Honeywell International (HON: down $0.38 to $47.22, Research, Estimates). The diversified manufacturer posted a drop in first-quarter income Friday that was much more severe than expected, and announced it would cut about 5 percent of its staff worldwide.

AT&T (T: down $0.29 to $22.92, Research, Estimates). The long-distance telephone and cable TV company said Friday that it will take a charge of up to $780 million due to financial problems at Excite-At-Home Corp., of which AT&T owns about 23 percent.

Commerce One (CMRC: down $3.31 to $10.40, Research, Estimates). The software company announced late Thursday that it met revised results estimates and just missed revenue expectations. The company posted a loss of 11 cents per share on revenue of $170.3 million. Before the company warned April 4, the consensus estimate had been for a loss of 6 cents per share.

Ericsson (ERICY: down $1.17 to $5.91, Research, Estimates). The Swedish cell phone maker posted a first-quarter pretax loss of $488 million Friday, warned about the second quarter, and set plans to cut 10,000 jobs.

Transmeta (TMTA: down $5.90 to $18.70, Research, Estimates). The mobile chipmaker reported after the bell Thursday that its pro forma first-quarter loss narrowed to 10 cents a share from 56 cents a share a year earlier. Analysts had forecast the company would report a loss of 11 cents per share.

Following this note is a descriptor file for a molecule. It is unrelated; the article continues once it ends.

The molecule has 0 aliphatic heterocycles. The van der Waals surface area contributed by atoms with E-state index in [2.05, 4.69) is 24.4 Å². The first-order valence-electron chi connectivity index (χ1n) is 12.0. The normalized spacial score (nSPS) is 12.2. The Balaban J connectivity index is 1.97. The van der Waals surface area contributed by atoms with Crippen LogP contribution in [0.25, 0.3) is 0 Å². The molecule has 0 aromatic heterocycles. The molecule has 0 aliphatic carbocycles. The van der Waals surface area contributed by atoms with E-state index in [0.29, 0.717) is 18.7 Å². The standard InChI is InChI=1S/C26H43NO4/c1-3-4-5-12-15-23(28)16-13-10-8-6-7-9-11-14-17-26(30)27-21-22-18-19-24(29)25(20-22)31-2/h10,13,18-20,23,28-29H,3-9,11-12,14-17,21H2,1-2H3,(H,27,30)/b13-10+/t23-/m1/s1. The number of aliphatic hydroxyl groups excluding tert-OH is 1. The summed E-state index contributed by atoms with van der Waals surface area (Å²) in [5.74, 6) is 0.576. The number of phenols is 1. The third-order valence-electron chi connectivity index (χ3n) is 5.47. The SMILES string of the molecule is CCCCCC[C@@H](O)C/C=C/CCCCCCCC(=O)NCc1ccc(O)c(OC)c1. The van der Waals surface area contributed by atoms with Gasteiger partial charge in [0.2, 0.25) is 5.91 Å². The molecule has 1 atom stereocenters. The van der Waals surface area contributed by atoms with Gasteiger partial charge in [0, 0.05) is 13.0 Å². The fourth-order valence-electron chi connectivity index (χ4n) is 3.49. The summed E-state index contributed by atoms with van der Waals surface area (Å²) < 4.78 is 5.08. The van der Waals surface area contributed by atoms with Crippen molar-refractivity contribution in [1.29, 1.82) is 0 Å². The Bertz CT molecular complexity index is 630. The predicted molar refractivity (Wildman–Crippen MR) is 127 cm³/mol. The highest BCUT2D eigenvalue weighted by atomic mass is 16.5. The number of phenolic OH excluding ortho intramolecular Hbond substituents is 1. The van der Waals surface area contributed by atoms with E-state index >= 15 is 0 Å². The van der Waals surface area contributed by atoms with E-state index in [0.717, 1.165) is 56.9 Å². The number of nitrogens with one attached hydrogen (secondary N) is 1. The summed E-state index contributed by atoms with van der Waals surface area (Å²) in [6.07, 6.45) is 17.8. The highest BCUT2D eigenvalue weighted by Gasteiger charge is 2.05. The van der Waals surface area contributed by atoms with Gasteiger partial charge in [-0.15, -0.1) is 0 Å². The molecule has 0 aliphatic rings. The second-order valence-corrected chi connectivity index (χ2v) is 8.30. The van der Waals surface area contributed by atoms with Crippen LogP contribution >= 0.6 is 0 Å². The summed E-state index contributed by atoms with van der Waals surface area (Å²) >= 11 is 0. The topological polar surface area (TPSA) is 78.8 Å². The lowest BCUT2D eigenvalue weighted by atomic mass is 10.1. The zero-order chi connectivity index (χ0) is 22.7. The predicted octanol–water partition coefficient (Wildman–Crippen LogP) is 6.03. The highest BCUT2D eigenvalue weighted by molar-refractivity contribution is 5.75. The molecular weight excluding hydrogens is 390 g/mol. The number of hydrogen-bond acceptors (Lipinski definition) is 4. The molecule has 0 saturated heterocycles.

Nokia (NOK: down $0.15 to $31.45, Research, Estimates). The world's biggest cell phone maker reported a better-than-expected first-quarter pretax profit Friday.

Friday's winners

VISX (EYE: up $2.92 to $23.75, Research, Estimates). The company, a maker of lasers that correct vision problems, received a $1.9 billion buyout offer from Carl Icahn, a wealthy investor known for his takeover bids.

Mainspring (MSPR: up $0.72 to $3.92, Research, Estimates). The Internet consulting firm said it agreed to be bought by IBM in an $80 million deal.

Brocade Communications Systems (BRCD: up $5.44 to $36.78, Research, Estimates). The software maker rose in spite of a warning that profit for the second quarter ending this month will be half of what Wall Street expects. Earnings per share will be 5 cents-to-6 cents, down from the 11-cent consensus estimate of analysts surveyed by First Call. The company also sees second-quarter revenue down 30 percent from the first quarter.